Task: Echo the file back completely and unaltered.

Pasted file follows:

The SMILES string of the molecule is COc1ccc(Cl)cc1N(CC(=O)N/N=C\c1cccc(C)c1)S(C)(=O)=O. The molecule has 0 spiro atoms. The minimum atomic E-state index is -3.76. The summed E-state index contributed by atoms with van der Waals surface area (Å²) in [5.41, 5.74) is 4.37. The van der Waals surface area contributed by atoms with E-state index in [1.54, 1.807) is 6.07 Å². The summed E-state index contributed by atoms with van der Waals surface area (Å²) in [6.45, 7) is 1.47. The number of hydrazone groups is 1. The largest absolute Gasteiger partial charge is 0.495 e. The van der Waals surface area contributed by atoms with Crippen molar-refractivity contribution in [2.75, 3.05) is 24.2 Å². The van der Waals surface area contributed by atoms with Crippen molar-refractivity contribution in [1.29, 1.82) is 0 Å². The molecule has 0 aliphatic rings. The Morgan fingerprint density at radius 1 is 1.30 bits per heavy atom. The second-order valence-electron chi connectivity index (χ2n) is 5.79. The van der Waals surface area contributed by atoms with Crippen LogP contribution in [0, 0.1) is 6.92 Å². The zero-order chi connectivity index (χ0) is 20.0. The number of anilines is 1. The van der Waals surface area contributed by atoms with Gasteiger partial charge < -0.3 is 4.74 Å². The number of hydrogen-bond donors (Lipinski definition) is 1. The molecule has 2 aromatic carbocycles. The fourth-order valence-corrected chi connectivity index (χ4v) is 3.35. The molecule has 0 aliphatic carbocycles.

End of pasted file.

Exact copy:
The SMILES string of the molecule is COc1ccc(Cl)cc1N(CC(=O)N/N=C\c1cccc(C)c1)S(C)(=O)=O. The molecule has 0 spiro atoms. The minimum atomic E-state index is -3.76. The summed E-state index contributed by atoms with van der Waals surface area (Å²) in [5.41, 5.74) is 4.37. The van der Waals surface area contributed by atoms with E-state index in [1.54, 1.807) is 6.07 Å². The summed E-state index contributed by atoms with van der Waals surface area (Å²) in [6.45, 7) is 1.47. The number of hydrazone groups is 1. The largest absolute Gasteiger partial charge is 0.495 e. The van der Waals surface area contributed by atoms with Crippen molar-refractivity contribution in [2.75, 3.05) is 24.2 Å². The van der Waals surface area contributed by atoms with Crippen molar-refractivity contribution in [1.29, 1.82) is 0 Å². The molecule has 0 aliphatic rings. The Morgan fingerprint density at radius 1 is 1.30 bits per heavy atom. The second-order valence-electron chi connectivity index (χ2n) is 5.79. The van der Waals surface area contributed by atoms with Crippen LogP contribution in [0, 0.1) is 6.92 Å². The zero-order chi connectivity index (χ0) is 20.0. The number of anilines is 1. The van der Waals surface area contributed by atoms with Gasteiger partial charge < -0.3 is 4.74 Å². The number of hydrogen-bond donors (Lipinski definition) is 1. The molecule has 2 aromatic carbocycles. The fourth-order valence-corrected chi connectivity index (χ4v) is 3.35. The molecule has 0 aliphatic carbocycles.